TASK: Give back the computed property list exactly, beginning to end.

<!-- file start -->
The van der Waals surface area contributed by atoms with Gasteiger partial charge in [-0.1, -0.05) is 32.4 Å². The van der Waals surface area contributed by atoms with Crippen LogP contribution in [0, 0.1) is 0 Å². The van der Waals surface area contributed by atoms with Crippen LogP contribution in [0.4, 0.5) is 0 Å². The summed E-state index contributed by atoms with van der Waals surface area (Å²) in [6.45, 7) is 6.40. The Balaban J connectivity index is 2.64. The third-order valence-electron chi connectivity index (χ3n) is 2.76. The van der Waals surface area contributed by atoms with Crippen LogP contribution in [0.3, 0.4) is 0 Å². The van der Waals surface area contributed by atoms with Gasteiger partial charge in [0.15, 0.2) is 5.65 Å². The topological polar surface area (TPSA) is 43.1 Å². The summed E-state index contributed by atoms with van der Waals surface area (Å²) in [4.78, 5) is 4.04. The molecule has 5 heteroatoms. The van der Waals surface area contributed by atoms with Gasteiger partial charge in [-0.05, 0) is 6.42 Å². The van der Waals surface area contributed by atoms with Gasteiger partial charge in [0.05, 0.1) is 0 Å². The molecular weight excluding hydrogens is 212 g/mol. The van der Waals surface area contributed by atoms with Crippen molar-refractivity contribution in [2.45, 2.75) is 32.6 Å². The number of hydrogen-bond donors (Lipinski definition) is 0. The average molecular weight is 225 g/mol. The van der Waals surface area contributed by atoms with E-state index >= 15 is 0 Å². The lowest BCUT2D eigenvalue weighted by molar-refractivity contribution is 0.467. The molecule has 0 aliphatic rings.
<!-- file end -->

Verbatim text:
The van der Waals surface area contributed by atoms with Gasteiger partial charge in [-0.1, -0.05) is 32.4 Å². The van der Waals surface area contributed by atoms with Crippen LogP contribution in [0, 0.1) is 0 Å². The van der Waals surface area contributed by atoms with Crippen LogP contribution in [0.4, 0.5) is 0 Å². The summed E-state index contributed by atoms with van der Waals surface area (Å²) in [6.45, 7) is 6.40. The Balaban J connectivity index is 2.64. The third-order valence-electron chi connectivity index (χ3n) is 2.76. The van der Waals surface area contributed by atoms with Crippen LogP contribution in [0.3, 0.4) is 0 Å². The van der Waals surface area contributed by atoms with Gasteiger partial charge in [0.15, 0.2) is 5.65 Å². The topological polar surface area (TPSA) is 43.1 Å². The summed E-state index contributed by atoms with van der Waals surface area (Å²) in [4.78, 5) is 4.04. The molecule has 5 heteroatoms. The van der Waals surface area contributed by atoms with Gasteiger partial charge in [-0.05, 0) is 6.42 Å². The van der Waals surface area contributed by atoms with Gasteiger partial charge in [0.05, 0.1) is 0 Å². The molecular weight excluding hydrogens is 212 g/mol. The van der Waals surface area contributed by atoms with Crippen molar-refractivity contribution in [2.45, 2.75) is 32.6 Å². The number of hydrogen-bond donors (Lipinski definition) is 0. The average molecular weight is 225 g/mol. The van der Waals surface area contributed by atoms with E-state index >= 15 is 0 Å². The lowest BCUT2D eigenvalue weighted by molar-refractivity contribution is 0.467. The molecule has 0 aliphatic rings.